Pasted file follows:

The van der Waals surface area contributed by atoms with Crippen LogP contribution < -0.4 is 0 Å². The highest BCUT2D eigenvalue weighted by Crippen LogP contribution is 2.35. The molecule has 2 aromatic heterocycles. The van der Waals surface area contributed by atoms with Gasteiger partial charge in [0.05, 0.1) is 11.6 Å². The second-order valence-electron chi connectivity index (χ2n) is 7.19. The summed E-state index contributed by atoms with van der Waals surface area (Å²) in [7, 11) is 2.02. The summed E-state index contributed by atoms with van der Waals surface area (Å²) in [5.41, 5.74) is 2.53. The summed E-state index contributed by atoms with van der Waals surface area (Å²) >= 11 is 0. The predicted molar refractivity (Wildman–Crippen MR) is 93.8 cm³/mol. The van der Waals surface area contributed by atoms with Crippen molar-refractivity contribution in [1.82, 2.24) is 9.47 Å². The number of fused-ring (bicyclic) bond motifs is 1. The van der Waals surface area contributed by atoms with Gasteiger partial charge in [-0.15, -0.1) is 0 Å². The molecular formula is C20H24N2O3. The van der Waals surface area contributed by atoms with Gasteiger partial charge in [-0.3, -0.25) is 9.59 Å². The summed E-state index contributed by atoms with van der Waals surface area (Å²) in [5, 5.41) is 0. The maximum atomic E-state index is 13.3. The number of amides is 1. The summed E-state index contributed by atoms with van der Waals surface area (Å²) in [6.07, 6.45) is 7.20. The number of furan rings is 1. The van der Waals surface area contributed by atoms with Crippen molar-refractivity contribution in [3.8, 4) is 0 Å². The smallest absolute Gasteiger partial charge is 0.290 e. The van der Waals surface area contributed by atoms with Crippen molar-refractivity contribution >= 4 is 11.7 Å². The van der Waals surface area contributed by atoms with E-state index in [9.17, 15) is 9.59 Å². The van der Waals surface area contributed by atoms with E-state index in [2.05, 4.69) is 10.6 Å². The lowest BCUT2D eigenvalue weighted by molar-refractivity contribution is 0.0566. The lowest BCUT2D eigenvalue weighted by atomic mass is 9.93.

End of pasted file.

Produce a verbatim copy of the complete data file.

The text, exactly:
The van der Waals surface area contributed by atoms with Crippen LogP contribution < -0.4 is 0 Å². The highest BCUT2D eigenvalue weighted by Crippen LogP contribution is 2.35. The molecule has 2 aromatic heterocycles. The van der Waals surface area contributed by atoms with Gasteiger partial charge in [0.05, 0.1) is 11.6 Å². The second-order valence-electron chi connectivity index (χ2n) is 7.19. The summed E-state index contributed by atoms with van der Waals surface area (Å²) in [7, 11) is 2.02. The summed E-state index contributed by atoms with van der Waals surface area (Å²) in [5.41, 5.74) is 2.53. The summed E-state index contributed by atoms with van der Waals surface area (Å²) >= 11 is 0. The predicted molar refractivity (Wildman–Crippen MR) is 93.8 cm³/mol. The van der Waals surface area contributed by atoms with Crippen molar-refractivity contribution in [1.82, 2.24) is 9.47 Å². The number of fused-ring (bicyclic) bond motifs is 1. The van der Waals surface area contributed by atoms with Gasteiger partial charge in [-0.15, -0.1) is 0 Å². The molecular formula is C20H24N2O3. The van der Waals surface area contributed by atoms with Gasteiger partial charge in [-0.3, -0.25) is 9.59 Å². The summed E-state index contributed by atoms with van der Waals surface area (Å²) in [5, 5.41) is 0. The maximum atomic E-state index is 13.3. The number of amides is 1. The summed E-state index contributed by atoms with van der Waals surface area (Å²) in [6.07, 6.45) is 7.20. The number of furan rings is 1. The van der Waals surface area contributed by atoms with Crippen molar-refractivity contribution in [3.8, 4) is 0 Å². The smallest absolute Gasteiger partial charge is 0.290 e. The van der Waals surface area contributed by atoms with Crippen molar-refractivity contribution >= 4 is 11.7 Å². The van der Waals surface area contributed by atoms with E-state index in [9.17, 15) is 9.59 Å². The van der Waals surface area contributed by atoms with E-state index in [2.05, 4.69) is 10.6 Å². The lowest BCUT2D eigenvalue weighted by molar-refractivity contribution is 0.0566. The lowest BCUT2D eigenvalue weighted by atomic mass is 9.93.